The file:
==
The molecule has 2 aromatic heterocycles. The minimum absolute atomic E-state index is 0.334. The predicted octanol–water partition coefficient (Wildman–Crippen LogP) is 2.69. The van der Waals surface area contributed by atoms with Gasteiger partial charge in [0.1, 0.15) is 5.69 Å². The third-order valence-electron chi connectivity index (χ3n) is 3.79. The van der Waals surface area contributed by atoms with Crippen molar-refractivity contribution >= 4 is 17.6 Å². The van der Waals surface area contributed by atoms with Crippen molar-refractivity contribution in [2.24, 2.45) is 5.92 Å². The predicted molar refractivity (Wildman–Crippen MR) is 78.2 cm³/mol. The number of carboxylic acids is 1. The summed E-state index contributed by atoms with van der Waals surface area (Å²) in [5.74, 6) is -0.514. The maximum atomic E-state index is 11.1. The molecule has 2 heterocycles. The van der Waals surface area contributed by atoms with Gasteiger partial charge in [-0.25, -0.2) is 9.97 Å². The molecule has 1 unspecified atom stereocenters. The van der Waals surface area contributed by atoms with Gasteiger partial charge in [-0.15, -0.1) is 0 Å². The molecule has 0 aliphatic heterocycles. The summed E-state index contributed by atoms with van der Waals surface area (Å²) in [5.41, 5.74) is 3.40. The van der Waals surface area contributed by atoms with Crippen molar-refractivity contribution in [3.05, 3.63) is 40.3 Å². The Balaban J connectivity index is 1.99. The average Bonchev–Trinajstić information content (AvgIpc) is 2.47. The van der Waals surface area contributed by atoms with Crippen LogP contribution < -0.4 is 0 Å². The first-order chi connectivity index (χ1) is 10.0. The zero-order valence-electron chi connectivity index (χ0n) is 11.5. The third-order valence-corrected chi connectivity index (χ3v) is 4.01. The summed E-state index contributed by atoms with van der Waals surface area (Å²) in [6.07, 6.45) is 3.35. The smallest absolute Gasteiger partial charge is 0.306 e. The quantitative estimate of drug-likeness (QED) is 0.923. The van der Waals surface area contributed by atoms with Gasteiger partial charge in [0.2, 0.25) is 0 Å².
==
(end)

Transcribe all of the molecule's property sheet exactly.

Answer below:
The molecule has 2 aromatic heterocycles. The minimum absolute atomic E-state index is 0.334. The predicted octanol–water partition coefficient (Wildman–Crippen LogP) is 2.69. The van der Waals surface area contributed by atoms with Gasteiger partial charge in [0.1, 0.15) is 5.69 Å². The third-order valence-electron chi connectivity index (χ3n) is 3.79. The van der Waals surface area contributed by atoms with Crippen molar-refractivity contribution >= 4 is 17.6 Å². The van der Waals surface area contributed by atoms with Crippen molar-refractivity contribution in [2.24, 2.45) is 5.92 Å². The predicted molar refractivity (Wildman–Crippen MR) is 78.2 cm³/mol. The number of carboxylic acids is 1. The summed E-state index contributed by atoms with van der Waals surface area (Å²) in [5.74, 6) is -0.514. The maximum atomic E-state index is 11.1. The molecule has 2 heterocycles. The van der Waals surface area contributed by atoms with Gasteiger partial charge in [-0.25, -0.2) is 9.97 Å². The molecule has 1 unspecified atom stereocenters. The van der Waals surface area contributed by atoms with Gasteiger partial charge in [-0.15, -0.1) is 0 Å². The molecule has 0 aliphatic heterocycles. The summed E-state index contributed by atoms with van der Waals surface area (Å²) in [5.41, 5.74) is 3.40. The van der Waals surface area contributed by atoms with Crippen molar-refractivity contribution in [3.05, 3.63) is 40.3 Å². The Balaban J connectivity index is 1.99. The average Bonchev–Trinajstić information content (AvgIpc) is 2.47. The van der Waals surface area contributed by atoms with Crippen LogP contribution < -0.4 is 0 Å². The first-order chi connectivity index (χ1) is 10.0. The zero-order valence-electron chi connectivity index (χ0n) is 11.5. The third-order valence-corrected chi connectivity index (χ3v) is 4.01. The summed E-state index contributed by atoms with van der Waals surface area (Å²) in [6.07, 6.45) is 3.35. The smallest absolute Gasteiger partial charge is 0.306 e. The quantitative estimate of drug-likeness (QED) is 0.923. The van der Waals surface area contributed by atoms with Gasteiger partial charge in [0.2, 0.25) is 0 Å².